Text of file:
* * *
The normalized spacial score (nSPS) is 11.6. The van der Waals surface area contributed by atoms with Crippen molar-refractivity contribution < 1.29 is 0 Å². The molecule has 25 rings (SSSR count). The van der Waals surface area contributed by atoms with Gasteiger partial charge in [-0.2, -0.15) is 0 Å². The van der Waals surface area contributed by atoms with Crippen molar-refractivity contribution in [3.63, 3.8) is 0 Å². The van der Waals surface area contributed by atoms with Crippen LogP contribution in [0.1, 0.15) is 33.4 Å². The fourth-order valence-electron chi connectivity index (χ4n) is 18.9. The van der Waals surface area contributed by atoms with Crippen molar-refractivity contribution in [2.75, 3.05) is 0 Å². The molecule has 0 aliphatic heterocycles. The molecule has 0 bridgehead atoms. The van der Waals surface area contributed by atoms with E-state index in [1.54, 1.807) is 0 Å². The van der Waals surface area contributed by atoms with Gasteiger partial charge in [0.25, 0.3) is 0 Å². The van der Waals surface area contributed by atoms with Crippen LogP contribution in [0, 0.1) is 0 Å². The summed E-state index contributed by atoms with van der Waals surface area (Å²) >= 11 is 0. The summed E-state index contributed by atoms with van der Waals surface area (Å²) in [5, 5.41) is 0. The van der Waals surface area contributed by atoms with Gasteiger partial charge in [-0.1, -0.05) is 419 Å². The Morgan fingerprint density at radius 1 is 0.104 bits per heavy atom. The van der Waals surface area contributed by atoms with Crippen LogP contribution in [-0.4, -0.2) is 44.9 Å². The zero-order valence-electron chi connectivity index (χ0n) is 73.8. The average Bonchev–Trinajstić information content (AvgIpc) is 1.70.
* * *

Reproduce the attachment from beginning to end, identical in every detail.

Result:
The normalized spacial score (nSPS) is 11.6. The van der Waals surface area contributed by atoms with Crippen molar-refractivity contribution < 1.29 is 0 Å². The molecule has 25 rings (SSSR count). The van der Waals surface area contributed by atoms with Gasteiger partial charge in [-0.2, -0.15) is 0 Å². The van der Waals surface area contributed by atoms with Crippen molar-refractivity contribution in [3.63, 3.8) is 0 Å². The van der Waals surface area contributed by atoms with Crippen LogP contribution in [0.1, 0.15) is 33.4 Å². The fourth-order valence-electron chi connectivity index (χ4n) is 18.9. The van der Waals surface area contributed by atoms with Crippen molar-refractivity contribution in [2.75, 3.05) is 0 Å². The molecule has 0 aliphatic heterocycles. The molecule has 0 bridgehead atoms. The van der Waals surface area contributed by atoms with E-state index in [1.54, 1.807) is 0 Å². The van der Waals surface area contributed by atoms with Gasteiger partial charge in [0.25, 0.3) is 0 Å². The van der Waals surface area contributed by atoms with Crippen LogP contribution in [0, 0.1) is 0 Å². The summed E-state index contributed by atoms with van der Waals surface area (Å²) >= 11 is 0. The summed E-state index contributed by atoms with van der Waals surface area (Å²) in [5, 5.41) is 0. The van der Waals surface area contributed by atoms with Gasteiger partial charge in [-0.1, -0.05) is 419 Å². The Morgan fingerprint density at radius 1 is 0.104 bits per heavy atom. The van der Waals surface area contributed by atoms with Crippen LogP contribution in [-0.4, -0.2) is 44.9 Å². The zero-order valence-electron chi connectivity index (χ0n) is 73.8. The average Bonchev–Trinajstić information content (AvgIpc) is 1.70.